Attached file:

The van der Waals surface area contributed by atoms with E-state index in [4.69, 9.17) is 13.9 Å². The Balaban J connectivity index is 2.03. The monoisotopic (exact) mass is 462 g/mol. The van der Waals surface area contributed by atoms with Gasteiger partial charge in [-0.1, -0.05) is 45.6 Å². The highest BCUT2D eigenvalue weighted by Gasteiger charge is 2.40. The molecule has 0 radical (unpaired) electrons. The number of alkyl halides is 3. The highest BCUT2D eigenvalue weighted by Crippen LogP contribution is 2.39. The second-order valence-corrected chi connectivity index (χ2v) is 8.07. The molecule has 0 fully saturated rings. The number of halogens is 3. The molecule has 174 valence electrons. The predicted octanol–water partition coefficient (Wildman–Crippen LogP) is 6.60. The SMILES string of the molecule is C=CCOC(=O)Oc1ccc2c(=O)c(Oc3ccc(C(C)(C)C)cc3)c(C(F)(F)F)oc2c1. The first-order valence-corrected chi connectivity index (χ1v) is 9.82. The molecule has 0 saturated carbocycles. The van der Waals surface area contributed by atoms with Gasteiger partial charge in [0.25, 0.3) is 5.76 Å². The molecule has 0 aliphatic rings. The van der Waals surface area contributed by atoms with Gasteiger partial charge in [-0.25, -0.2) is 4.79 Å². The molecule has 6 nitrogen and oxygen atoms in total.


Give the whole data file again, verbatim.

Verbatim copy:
The van der Waals surface area contributed by atoms with E-state index in [4.69, 9.17) is 13.9 Å². The Balaban J connectivity index is 2.03. The monoisotopic (exact) mass is 462 g/mol. The van der Waals surface area contributed by atoms with Gasteiger partial charge in [-0.1, -0.05) is 45.6 Å². The highest BCUT2D eigenvalue weighted by Gasteiger charge is 2.40. The molecule has 0 radical (unpaired) electrons. The number of alkyl halides is 3. The highest BCUT2D eigenvalue weighted by Crippen LogP contribution is 2.39. The second-order valence-corrected chi connectivity index (χ2v) is 8.07. The molecule has 0 fully saturated rings. The number of halogens is 3. The molecule has 174 valence electrons. The predicted octanol–water partition coefficient (Wildman–Crippen LogP) is 6.60. The SMILES string of the molecule is C=CCOC(=O)Oc1ccc2c(=O)c(Oc3ccc(C(C)(C)C)cc3)c(C(F)(F)F)oc2c1. The first-order valence-corrected chi connectivity index (χ1v) is 9.82. The molecule has 0 saturated carbocycles. The van der Waals surface area contributed by atoms with Gasteiger partial charge in [0.25, 0.3) is 5.76 Å². The molecule has 0 aliphatic rings. The van der Waals surface area contributed by atoms with Gasteiger partial charge in [-0.25, -0.2) is 4.79 Å². The molecule has 6 nitrogen and oxygen atoms in total.